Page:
The men behind a “wretched offence” after a church-based foodbank was broken into and burgled have been brought to face justice.

The Trinity Foodbank, based at Trinity Baptist Church on Westminster Avenue, Radcliffe was targeted in late 2020.

Nearly three years on, 41-year-old John Alder was brought before Bolton Crown Court after around £150 worth of the stolen food was found when police searched his home.

Prosecutor Alex Beevers said: “It was set up with a view to supporting the homeless, vulnerable and needy in the Radcliffe area.”

Mr Beevers told the court how the food had been kept in a locked garage, which was broken into at around 10pm on December 2, 2020.

The Bolton News: The broken door at the foodbankThe broken door at the foodbank (Image: Newsquest)

The garage doors were forced open and CCTV cameras were ripped from the walls before a trolley with four crates of food was stolen.

Mr Beevers said that the damage to the garage shutters costs £450, the damage to the CCTV costs £160 and the stolen food was worth around £150.

But eyewitnesses saw the stolen trolley being taken to a house on Kirkstall Gardens in Radcliffe, home of John Alder.

On searching the house, police found the stolen food and Alder was arrested soon after alongside another man, who is set to be sentenced at a later date.

Both denied involvement in the crimes at first but Alder, who has 15 previous convictions for 29 offences, eventually pleaded guilty to handling stolen goods.

A statement from the foodbank founder read out by Mr Beevers said: “I’m shocked and horrified that people would steal from the local community and had they asked we would have provided them with the food they required.”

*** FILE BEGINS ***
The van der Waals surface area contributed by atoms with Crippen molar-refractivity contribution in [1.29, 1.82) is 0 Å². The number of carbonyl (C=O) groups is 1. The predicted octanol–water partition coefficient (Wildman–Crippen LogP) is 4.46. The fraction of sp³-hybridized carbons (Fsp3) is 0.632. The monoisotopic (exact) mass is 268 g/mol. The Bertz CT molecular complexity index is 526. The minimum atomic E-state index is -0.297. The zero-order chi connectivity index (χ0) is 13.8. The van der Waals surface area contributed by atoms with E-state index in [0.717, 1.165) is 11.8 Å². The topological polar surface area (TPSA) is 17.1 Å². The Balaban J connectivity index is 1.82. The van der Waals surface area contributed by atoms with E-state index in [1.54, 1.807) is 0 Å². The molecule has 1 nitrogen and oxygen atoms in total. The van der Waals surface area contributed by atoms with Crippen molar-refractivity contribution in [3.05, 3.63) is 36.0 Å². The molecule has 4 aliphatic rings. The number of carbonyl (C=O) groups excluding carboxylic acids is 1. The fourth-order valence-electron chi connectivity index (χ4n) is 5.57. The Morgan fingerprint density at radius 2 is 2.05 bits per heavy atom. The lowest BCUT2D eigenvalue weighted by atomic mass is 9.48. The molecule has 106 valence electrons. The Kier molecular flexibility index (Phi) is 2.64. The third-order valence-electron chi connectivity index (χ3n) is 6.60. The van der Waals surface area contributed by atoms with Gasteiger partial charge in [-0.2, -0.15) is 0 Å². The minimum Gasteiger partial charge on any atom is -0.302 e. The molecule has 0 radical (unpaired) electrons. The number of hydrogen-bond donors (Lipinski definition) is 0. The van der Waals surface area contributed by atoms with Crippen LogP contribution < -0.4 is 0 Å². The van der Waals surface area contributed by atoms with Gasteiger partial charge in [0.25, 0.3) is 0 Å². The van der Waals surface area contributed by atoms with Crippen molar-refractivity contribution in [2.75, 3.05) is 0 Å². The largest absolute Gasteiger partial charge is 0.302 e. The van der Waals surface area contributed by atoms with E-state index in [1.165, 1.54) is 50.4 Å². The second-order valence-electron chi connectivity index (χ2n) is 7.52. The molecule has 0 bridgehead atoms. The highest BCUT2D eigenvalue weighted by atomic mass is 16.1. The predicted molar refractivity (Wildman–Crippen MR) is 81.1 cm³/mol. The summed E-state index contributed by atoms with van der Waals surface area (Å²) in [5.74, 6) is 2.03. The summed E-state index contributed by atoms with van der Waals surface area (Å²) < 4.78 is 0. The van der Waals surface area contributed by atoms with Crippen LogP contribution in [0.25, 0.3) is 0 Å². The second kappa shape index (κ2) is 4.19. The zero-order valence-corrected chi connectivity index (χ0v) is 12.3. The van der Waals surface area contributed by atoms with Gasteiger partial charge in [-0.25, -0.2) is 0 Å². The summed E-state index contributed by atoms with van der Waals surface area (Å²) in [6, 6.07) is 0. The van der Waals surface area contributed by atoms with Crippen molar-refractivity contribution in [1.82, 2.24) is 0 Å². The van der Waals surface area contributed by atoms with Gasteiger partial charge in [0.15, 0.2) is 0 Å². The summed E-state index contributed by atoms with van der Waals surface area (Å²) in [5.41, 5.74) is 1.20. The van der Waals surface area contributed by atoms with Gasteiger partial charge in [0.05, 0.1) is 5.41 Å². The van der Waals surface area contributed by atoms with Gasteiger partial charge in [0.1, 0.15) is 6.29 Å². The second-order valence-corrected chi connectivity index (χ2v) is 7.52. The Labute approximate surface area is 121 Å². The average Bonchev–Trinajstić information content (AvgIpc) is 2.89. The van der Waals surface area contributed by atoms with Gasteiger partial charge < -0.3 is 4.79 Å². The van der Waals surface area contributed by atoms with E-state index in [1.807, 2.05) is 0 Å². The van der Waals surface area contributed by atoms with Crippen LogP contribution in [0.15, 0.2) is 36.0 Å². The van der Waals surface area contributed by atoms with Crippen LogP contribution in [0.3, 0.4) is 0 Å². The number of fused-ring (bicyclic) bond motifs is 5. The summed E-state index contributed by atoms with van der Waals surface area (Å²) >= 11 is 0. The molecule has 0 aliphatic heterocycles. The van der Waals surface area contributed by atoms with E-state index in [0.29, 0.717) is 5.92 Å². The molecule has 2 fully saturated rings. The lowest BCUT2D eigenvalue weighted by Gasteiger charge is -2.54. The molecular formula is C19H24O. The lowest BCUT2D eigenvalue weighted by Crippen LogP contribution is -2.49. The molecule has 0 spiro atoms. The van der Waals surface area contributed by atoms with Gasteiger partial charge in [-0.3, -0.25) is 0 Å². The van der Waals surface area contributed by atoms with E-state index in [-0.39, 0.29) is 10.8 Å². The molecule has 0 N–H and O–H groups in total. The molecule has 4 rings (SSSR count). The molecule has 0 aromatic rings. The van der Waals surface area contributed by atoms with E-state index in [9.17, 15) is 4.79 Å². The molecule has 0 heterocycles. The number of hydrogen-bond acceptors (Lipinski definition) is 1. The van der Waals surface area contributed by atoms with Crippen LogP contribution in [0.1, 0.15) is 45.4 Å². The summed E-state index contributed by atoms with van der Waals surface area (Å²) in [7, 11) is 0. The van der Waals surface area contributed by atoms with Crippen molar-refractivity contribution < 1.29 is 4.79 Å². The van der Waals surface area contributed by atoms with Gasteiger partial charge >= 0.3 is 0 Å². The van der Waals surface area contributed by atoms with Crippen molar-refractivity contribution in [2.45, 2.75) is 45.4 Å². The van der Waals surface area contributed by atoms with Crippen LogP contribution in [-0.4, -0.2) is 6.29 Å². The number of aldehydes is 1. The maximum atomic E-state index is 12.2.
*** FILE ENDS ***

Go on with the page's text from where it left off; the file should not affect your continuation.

Mr Beevers added that the crime had had a profound impact on the community in Radcliffe, given the foodbank’s status as a charity.

Robert Smith, defending, argued that Alder deserved credit for having eventually pleaded guilty and told the court that he had a “clear alcohol dependency problem.”

He said: “Really, the underlying problem with this defendant is his alcohol problem, which he admits he does have.

Mr Smith said that Alder lived on Universal Credit and said his “chaotic lifestyle” had led him to crime.

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Recorder Peter Atherton accepted these points but said the crime was “a wretched offence really, looked at as a whole.”

Addressing Alder, he said: “Clearly this had serious consequences for the community, particularly those members of the community who were reliant on the foodbank.”

He added: “You have a pretty bad record, which is an aggravating factor in this case, and the community impact is another aggravating factor.”

Recorder Atherton sentenced Alder to a 12 month community order, with a nine month alcohol treatment requirement and ordered him to complete 20 rehabilitation activity requirement days.